In 1969, inspired by the experience with BNDE and Funtec, the Ministry of Planning created the National Fund for Scientific and Technological Development (FNDCT). José Pelúcio was nominated for managing this body from within the Funding Authority for Studies and Projects (Finep), a state-owned company under the ministry in question. This achievement greatly increased the resources available for funding research in science and technology.


Cidade Universitária campus, Rio de Janeiro, August 20, 1972. Brazilian National Archives.


By the end of the decade, 7 out of the 13 current graduate programs had already been created. Many master’s theses had been written, doctoral programs had just been implemented, and companies started looking for professors to ask for solutions to their technological challenges.

Coppe had so much power that not even the strong anti-communism of the military dictatorship established in Brazil since 1964 could prevent it from doing what it considered best for its academic excellence: for instance, managing to get renowned names in Soviet science to teach at its campus. In 1968, while the Brazilian government prepared Institutional Act No. 5, which suppressed civil liberties and effectively established the military dictatorship, Soviet professors would arrive in the country, invited by the founder and director of Coppe, Alberto Luiz Galvão Coimbra, with the blessings of the Ministry of Foreign Affairs and the Soviet embassy in Brasília. We were visited by Victor Lenski, an international expert in strength of materials, and Dimitri Vastvoscev, a well-recognized name in marine engineering, among others.

The success that Coppe attained in its first years would eventually be the root of the crisis that befell the institution in the following decade.


Golden age, years of lead

The second decade of Coppe’s existence was defined by the great crisis that resulted in the removal of its founder, Alberto Luiz Galvão Coimbra, from his position in 1973. The military dictatorship was at its highest point. Internal conflicts and power struggles found, in the national context of fear and denunciations, a favorable environment for threats and accusations that crossed the walls of the university, finding their way to the doors of the dictatorship’s public security bodies.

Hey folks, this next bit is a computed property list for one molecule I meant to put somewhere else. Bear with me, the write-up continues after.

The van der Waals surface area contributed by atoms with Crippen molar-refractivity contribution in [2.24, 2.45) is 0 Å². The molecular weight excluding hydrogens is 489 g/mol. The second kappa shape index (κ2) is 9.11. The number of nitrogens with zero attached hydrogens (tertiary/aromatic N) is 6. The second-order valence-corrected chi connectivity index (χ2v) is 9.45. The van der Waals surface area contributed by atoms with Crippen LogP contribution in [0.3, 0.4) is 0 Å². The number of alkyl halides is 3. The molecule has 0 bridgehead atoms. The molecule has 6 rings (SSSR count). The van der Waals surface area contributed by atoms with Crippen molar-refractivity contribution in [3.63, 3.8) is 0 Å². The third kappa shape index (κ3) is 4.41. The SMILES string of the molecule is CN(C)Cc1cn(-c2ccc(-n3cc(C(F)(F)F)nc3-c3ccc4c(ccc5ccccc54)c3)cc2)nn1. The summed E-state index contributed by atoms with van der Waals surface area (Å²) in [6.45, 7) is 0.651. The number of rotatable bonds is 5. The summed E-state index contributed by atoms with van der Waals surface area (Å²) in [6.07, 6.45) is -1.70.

Students protest against the military dictatorship. Brazilian National Archives.


The traumatic removal of Coimbra put Coppe’s very survival at risk. For some time, there was a fear that the institution would be extinguished within the university, with its programs being distributed among the departments of the Schools of Chemistry and Engineering. Professors were discharged as they were accused of being lenient with students suspected of being involved in political activities; others would resign due to their frustrations.

Nonetheless, the seeds sowed by Coimbra were able to withstand the dictatorship. The principles of commitment to academic excellence and to the best interests of Brazilian society that he passed on to professors and disciples were stronger than its obstacles. In the following years, Coppe not only managed to survive but also experienced a major improvement in its academic outputs – a transformation that would later allow it to consolidate its position as an institution that produces knowledge and technology for the country.

A big milestone was the signing, in 1977, of a cooperation agreement with Petrobras, which provided for the development of the technology needed so that this company would be able to produce its own oil production rigs. Since then, the cooperation between Coppe and Petrobras has established Brazil as one of the leading countries in offshore oil production technology.

The pioneering spirit of Coppe

The early 1970s were defined by the so-called “Brazilian miracle”. The government’s strategy was to further develop its import substitution policies and increase investments in infrastructure. The economy grew at around 10% per year. As a result, the demand for technology increased, and opportunities for highly qualified engineers multiplied themselves, benefitting research institutions in science and technology such as Coppe.

With the concern of safeguarding the principles that guided its creation – academic excellence, and full-time and exclusive dedication –, Coppe came up with an unprecedented initiative in Brazil. It created Coppetec for regulating the services provided by its professors regarding projects that the industries and public bodies had an interest in. The purpose was to ensure that their academic activities would not be jeopardized by project orders and, at the same time, that they would keep researchers in touch with the needs of companies and society. Another objective was to generate resources for Coppe itself that could be applied more freely, without the bureaucratic constraints of government funds.